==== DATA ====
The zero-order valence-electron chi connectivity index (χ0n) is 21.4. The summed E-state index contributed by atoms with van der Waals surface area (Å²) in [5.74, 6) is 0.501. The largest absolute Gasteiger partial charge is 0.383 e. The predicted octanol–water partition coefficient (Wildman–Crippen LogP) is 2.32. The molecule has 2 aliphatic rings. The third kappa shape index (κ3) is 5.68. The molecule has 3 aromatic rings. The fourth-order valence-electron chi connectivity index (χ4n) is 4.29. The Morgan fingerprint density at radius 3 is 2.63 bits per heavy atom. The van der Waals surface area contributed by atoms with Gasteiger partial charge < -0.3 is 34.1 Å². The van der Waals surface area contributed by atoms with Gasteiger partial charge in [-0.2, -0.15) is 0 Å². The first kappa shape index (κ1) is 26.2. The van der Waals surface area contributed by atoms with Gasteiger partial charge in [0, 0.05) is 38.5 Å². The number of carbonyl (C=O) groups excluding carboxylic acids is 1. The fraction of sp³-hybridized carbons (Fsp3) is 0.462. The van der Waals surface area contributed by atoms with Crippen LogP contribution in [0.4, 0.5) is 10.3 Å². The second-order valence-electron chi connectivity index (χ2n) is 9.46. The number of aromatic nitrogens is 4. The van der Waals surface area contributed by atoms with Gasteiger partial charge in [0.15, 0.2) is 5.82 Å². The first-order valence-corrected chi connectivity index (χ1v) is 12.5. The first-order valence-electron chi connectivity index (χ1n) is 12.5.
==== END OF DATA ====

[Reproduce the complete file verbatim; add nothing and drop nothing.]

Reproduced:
The zero-order valence-electron chi connectivity index (χ0n) is 21.4. The summed E-state index contributed by atoms with van der Waals surface area (Å²) in [5.74, 6) is 0.501. The largest absolute Gasteiger partial charge is 0.383 e. The predicted octanol–water partition coefficient (Wildman–Crippen LogP) is 2.32. The molecule has 2 aliphatic rings. The third kappa shape index (κ3) is 5.68. The molecule has 3 aromatic rings. The fourth-order valence-electron chi connectivity index (χ4n) is 4.29. The Morgan fingerprint density at radius 3 is 2.63 bits per heavy atom. The van der Waals surface area contributed by atoms with Gasteiger partial charge < -0.3 is 34.1 Å². The van der Waals surface area contributed by atoms with Gasteiger partial charge in [-0.2, -0.15) is 0 Å². The first kappa shape index (κ1) is 26.2. The van der Waals surface area contributed by atoms with Gasteiger partial charge in [0, 0.05) is 38.5 Å². The number of carbonyl (C=O) groups excluding carboxylic acids is 1. The fraction of sp³-hybridized carbons (Fsp3) is 0.462. The van der Waals surface area contributed by atoms with Crippen LogP contribution in [0.4, 0.5) is 10.3 Å². The second-order valence-electron chi connectivity index (χ2n) is 9.46. The number of aromatic nitrogens is 4. The van der Waals surface area contributed by atoms with Gasteiger partial charge in [0.15, 0.2) is 5.82 Å². The first-order valence-corrected chi connectivity index (χ1v) is 12.5. The first-order valence-electron chi connectivity index (χ1n) is 12.5.